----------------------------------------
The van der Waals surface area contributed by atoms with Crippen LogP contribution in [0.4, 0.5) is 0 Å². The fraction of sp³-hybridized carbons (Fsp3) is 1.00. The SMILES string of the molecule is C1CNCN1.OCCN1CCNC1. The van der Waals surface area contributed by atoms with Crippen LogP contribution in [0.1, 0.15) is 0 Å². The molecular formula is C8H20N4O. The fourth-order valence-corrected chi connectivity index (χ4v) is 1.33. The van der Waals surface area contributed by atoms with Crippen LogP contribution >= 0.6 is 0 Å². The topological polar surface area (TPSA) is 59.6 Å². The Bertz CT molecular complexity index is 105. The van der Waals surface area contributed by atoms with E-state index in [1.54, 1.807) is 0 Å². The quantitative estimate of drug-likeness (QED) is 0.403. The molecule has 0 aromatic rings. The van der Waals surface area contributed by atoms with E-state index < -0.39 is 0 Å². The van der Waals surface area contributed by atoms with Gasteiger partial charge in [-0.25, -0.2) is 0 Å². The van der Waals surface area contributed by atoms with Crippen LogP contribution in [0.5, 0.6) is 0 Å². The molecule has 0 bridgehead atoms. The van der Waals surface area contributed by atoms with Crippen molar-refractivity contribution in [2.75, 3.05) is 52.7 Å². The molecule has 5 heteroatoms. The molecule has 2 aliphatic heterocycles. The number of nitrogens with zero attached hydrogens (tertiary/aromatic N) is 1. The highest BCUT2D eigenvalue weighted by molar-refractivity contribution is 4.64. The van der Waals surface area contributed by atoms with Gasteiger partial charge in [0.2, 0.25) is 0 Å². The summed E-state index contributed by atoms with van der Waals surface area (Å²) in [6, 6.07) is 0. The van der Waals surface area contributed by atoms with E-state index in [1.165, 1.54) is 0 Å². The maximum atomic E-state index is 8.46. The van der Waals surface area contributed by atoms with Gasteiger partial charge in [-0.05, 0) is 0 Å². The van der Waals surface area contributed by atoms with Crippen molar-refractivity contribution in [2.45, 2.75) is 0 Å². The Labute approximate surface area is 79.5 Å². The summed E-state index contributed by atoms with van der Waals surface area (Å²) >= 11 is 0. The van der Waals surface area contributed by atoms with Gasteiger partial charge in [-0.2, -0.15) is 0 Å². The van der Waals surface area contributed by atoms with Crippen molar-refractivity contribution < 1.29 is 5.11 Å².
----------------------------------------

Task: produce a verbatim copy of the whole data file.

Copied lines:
The van der Waals surface area contributed by atoms with Crippen LogP contribution in [0.4, 0.5) is 0 Å². The fraction of sp³-hybridized carbons (Fsp3) is 1.00. The SMILES string of the molecule is C1CNCN1.OCCN1CCNC1. The van der Waals surface area contributed by atoms with Crippen LogP contribution in [0.1, 0.15) is 0 Å². The molecular formula is C8H20N4O. The fourth-order valence-corrected chi connectivity index (χ4v) is 1.33. The van der Waals surface area contributed by atoms with Crippen LogP contribution >= 0.6 is 0 Å². The topological polar surface area (TPSA) is 59.6 Å². The Bertz CT molecular complexity index is 105. The van der Waals surface area contributed by atoms with E-state index in [1.54, 1.807) is 0 Å². The quantitative estimate of drug-likeness (QED) is 0.403. The molecule has 0 aromatic rings. The van der Waals surface area contributed by atoms with E-state index < -0.39 is 0 Å². The van der Waals surface area contributed by atoms with Gasteiger partial charge in [-0.25, -0.2) is 0 Å². The van der Waals surface area contributed by atoms with Crippen LogP contribution in [0.5, 0.6) is 0 Å². The molecule has 0 bridgehead atoms. The van der Waals surface area contributed by atoms with Crippen molar-refractivity contribution in [2.75, 3.05) is 52.7 Å². The molecule has 5 heteroatoms. The molecule has 2 aliphatic heterocycles. The number of nitrogens with zero attached hydrogens (tertiary/aromatic N) is 1. The highest BCUT2D eigenvalue weighted by molar-refractivity contribution is 4.64. The van der Waals surface area contributed by atoms with Gasteiger partial charge in [0.2, 0.25) is 0 Å². The summed E-state index contributed by atoms with van der Waals surface area (Å²) in [6, 6.07) is 0. The van der Waals surface area contributed by atoms with E-state index in [1.165, 1.54) is 0 Å². The maximum atomic E-state index is 8.46. The van der Waals surface area contributed by atoms with Gasteiger partial charge in [-0.05, 0) is 0 Å². The van der Waals surface area contributed by atoms with Crippen molar-refractivity contribution in [2.45, 2.75) is 0 Å². The Labute approximate surface area is 79.5 Å². The summed E-state index contributed by atoms with van der Waals surface area (Å²) >= 11 is 0. The van der Waals surface area contributed by atoms with Gasteiger partial charge in [-0.2, -0.15) is 0 Å². The van der Waals surface area contributed by atoms with Crippen molar-refractivity contribution < 1.29 is 5.11 Å².